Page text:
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Real Estate Math 101: Farm and Land Preservation by the Numbers

If the farmer can get them, dollars from farmland preservation take a double hit in the current economy.

Farm and land preservation by the numbers.101Over the Thanksgiving Day holiday, I received an email from one of our former candidates for public office, who had read my post entitled: What’s up with Farm and Land Preservation in Frederick County? This post included an interview with Deborah Bowers, Editor and Publisher of Farmland Preservation Report.

The former candidate asked me to clarify a couple of my comments:

Question: “Land prices were strong enough to provide them with the opportunity to tap into the resources that selling easements provided”. Are you referring to the fact that there was enough coming in, in recordation taxes, to make funding for the easement programs available for many farmers to take advantage?

My answer: Yes,  That is one of the issues.  The other is that the margin between farm/rural values and land development value has become so thin that this causes the easement value to drop to the point that the farmer may not be able to achieve his original goals.
Next question: What do you mean specifically when you said “rural lots have been decreasing at a rate of one percent per month for the last few years”…do you mean that recording of lots has decreased…subdivision of lots has decreased…??

My answer: Nope, just the opposite! There are a number of forces at work here:

1.  The residential land and rural lot market are typically one of the first types of real estate to feel the pain from the downturn in the market … because when money gets tight buying a lot or any size or a farm to build a home is more of a discretionary decision and is quickly the type that is knocked down the list of priorities.

2.  In a recovery, on the other hand, the land and lot market is typically one of the last to receive the economic rewards in increasing values … for the same reason as noted above.

3.  While I think for the long haul our inventory of lots in the county will be very thin, the depth of this recession has allowed the existing inventory of lots on the market to be high … when directly compared to the demand.

For example there are currently in the Realtors MLS system there is an inventory of about 500 lots on the market … and that continues to steadily increase … compare that to the fact there has only been 66 lot sales in Frederick County, Maryland since January 1, 2010 … this tells us that at this pace of sales, there is about a 5 year over supply of lots right now.  Of course the hope is that we’ll see a pickup in lot sales over the next few years, but if the economy does not recover to a point that real estate catches the wave … it could be longer.  So, there is way moresupply than demand … which means lot values are continuing to fall at a rate (according to local appraiser Wayne Six) of 1/2 to 1% per month since mid 2006.  Farm land values have experienced a decrease as well, but not as much.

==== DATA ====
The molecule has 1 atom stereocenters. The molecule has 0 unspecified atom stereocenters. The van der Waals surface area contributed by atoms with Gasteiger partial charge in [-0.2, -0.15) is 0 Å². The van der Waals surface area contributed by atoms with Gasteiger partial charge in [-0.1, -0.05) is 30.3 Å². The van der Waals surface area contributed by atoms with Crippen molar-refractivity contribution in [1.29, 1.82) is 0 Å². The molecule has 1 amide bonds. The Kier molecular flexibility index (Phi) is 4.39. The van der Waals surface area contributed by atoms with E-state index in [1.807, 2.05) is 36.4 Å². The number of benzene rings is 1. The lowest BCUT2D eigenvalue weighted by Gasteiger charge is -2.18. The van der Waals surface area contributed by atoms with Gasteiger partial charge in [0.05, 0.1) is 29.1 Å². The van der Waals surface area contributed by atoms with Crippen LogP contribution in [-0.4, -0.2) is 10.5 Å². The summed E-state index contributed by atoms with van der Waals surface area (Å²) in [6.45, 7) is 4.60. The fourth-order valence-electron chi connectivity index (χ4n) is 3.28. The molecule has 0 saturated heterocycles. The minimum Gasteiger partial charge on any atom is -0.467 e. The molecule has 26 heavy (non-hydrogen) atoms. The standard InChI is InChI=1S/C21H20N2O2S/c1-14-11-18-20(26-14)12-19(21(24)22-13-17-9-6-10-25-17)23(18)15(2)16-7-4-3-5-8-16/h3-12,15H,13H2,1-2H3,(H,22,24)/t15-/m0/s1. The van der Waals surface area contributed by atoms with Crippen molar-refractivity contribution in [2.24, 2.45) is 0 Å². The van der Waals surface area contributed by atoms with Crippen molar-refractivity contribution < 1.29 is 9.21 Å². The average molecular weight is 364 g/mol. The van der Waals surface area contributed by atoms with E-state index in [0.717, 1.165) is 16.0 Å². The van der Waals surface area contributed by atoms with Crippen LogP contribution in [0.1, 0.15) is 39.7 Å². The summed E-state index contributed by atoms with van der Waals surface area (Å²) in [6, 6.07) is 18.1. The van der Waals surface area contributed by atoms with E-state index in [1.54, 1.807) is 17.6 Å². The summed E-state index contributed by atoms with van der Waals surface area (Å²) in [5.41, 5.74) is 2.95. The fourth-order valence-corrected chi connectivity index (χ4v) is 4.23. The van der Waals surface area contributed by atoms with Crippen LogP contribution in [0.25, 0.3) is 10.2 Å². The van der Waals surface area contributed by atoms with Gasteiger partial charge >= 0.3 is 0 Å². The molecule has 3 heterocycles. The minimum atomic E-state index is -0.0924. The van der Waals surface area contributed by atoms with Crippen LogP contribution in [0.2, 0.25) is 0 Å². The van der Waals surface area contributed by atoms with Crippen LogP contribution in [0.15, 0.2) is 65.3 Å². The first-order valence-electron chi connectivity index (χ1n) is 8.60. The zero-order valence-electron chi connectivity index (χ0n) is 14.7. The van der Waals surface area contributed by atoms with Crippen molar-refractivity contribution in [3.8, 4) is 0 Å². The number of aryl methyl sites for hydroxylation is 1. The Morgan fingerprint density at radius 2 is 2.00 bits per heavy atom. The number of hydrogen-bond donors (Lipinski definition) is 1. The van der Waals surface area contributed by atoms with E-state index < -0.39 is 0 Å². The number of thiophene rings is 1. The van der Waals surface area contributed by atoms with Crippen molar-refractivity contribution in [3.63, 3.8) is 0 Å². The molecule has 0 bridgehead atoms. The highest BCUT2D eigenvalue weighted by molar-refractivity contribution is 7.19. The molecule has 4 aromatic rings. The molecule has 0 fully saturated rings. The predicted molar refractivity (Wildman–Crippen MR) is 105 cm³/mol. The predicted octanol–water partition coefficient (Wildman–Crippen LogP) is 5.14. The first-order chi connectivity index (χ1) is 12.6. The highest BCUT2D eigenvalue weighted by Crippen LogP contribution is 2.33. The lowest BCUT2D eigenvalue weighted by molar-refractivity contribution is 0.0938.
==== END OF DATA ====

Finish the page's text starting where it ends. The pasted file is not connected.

4.  With that said when you then figure in the fact that the time and cost involved in creating lots from design, application, fees through subdivision is extremely high, there comes a point where it is not worth it to develop the property.  That is while the lot values are as low as they are now … with the likelihood that they will continue to fall for at least 2 more years.

Take for example a 50 lot subdivision that was approved several years … 5 years ago those lots were worth $180,000 per finished lot.  A builder/land developer (buyer) was willing to pay $100,000 per raw lot at record (before finished improvements).  The cost to develop is about $65,000 per lot.   So the builder/land developer was looking at making a $15,000 per lot margin.  When the market collapsed the buyer canceled the contract and “walked” as they say in the business.

Today the best price I’m hearing from builder/developers for a comparable finished lot is $80,000 … then figure the development costs are down a bit to around $60,000, and if the builder/land developer wants the same $15,000 margin … the raw value is at $5,000!  So while the market value of the finished lots has dropped by about 55% in the last 4 years, the raw value of the lots has dropped 95%!  with the margin estimated at $5,000 per lot, the land is worth more as a raw track of land than as a 50 lot subdivision!

To bring this full circle, if such a property was eligible for preservation money, an appraiser would likely give this proposal very little value to no easement value … which is the difference between farmland value and development value.

So for those who own agricultural and are seeking a possible sale of an easement, you have two problems:  1) State and Local easement funds are extremely limited to non-existent, and 2) the value of your easement is likely significantly lower than what it may have been five years ago.

At MacRo, Ltd., we have assisted many clients in various types of agricultural and rural land easements, including Transferable Development Rights (known as TDRs) and Forest Banking Credits; so if you are interested in learning more let us know.

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Real Estate Math 101: Farm and Land Preservation by the Numbers” Comment

  1. That’s good to know that you could get some money for preserving the land. I would think that would be a benefit of owning a lot of land. I’ll have to look some more into that.

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